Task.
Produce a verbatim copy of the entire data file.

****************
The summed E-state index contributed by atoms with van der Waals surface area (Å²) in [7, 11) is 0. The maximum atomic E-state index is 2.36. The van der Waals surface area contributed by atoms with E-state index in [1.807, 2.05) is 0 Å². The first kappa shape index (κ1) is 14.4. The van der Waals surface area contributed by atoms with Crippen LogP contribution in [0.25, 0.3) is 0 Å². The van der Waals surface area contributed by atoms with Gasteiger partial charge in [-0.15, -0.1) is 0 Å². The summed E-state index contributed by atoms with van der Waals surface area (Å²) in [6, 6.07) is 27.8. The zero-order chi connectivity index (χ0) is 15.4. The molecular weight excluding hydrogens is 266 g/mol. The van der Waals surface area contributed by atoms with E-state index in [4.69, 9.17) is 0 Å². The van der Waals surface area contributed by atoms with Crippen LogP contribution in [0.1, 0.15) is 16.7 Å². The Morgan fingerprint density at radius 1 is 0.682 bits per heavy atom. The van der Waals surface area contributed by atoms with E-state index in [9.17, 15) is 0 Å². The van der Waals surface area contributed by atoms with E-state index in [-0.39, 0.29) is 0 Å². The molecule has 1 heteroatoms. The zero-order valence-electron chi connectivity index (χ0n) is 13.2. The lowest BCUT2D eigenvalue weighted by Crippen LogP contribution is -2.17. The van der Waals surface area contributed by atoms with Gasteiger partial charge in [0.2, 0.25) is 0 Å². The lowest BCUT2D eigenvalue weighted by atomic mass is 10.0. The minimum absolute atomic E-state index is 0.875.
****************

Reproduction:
The summed E-state index contributed by atoms with van der Waals surface area (Å²) in [7, 11) is 0. The maximum atomic E-state index is 2.36. The van der Waals surface area contributed by atoms with E-state index in [1.807, 2.05) is 0 Å². The first kappa shape index (κ1) is 14.4. The van der Waals surface area contributed by atoms with Crippen LogP contribution in [0.25, 0.3) is 0 Å². The van der Waals surface area contributed by atoms with Gasteiger partial charge in [-0.15, -0.1) is 0 Å². The summed E-state index contributed by atoms with van der Waals surface area (Å²) in [6, 6.07) is 27.8. The zero-order chi connectivity index (χ0) is 15.4. The molecular weight excluding hydrogens is 266 g/mol. The van der Waals surface area contributed by atoms with E-state index in [4.69, 9.17) is 0 Å². The van der Waals surface area contributed by atoms with Crippen LogP contribution in [0.1, 0.15) is 16.7 Å². The Morgan fingerprint density at radius 1 is 0.682 bits per heavy atom. The van der Waals surface area contributed by atoms with E-state index in [9.17, 15) is 0 Å². The van der Waals surface area contributed by atoms with E-state index in [-0.39, 0.29) is 0 Å². The molecule has 1 heteroatoms. The zero-order valence-electron chi connectivity index (χ0n) is 13.2. The lowest BCUT2D eigenvalue weighted by Crippen LogP contribution is -2.17. The van der Waals surface area contributed by atoms with Gasteiger partial charge in [0.2, 0.25) is 0 Å². The lowest BCUT2D eigenvalue weighted by atomic mass is 10.0. The minimum absolute atomic E-state index is 0.875.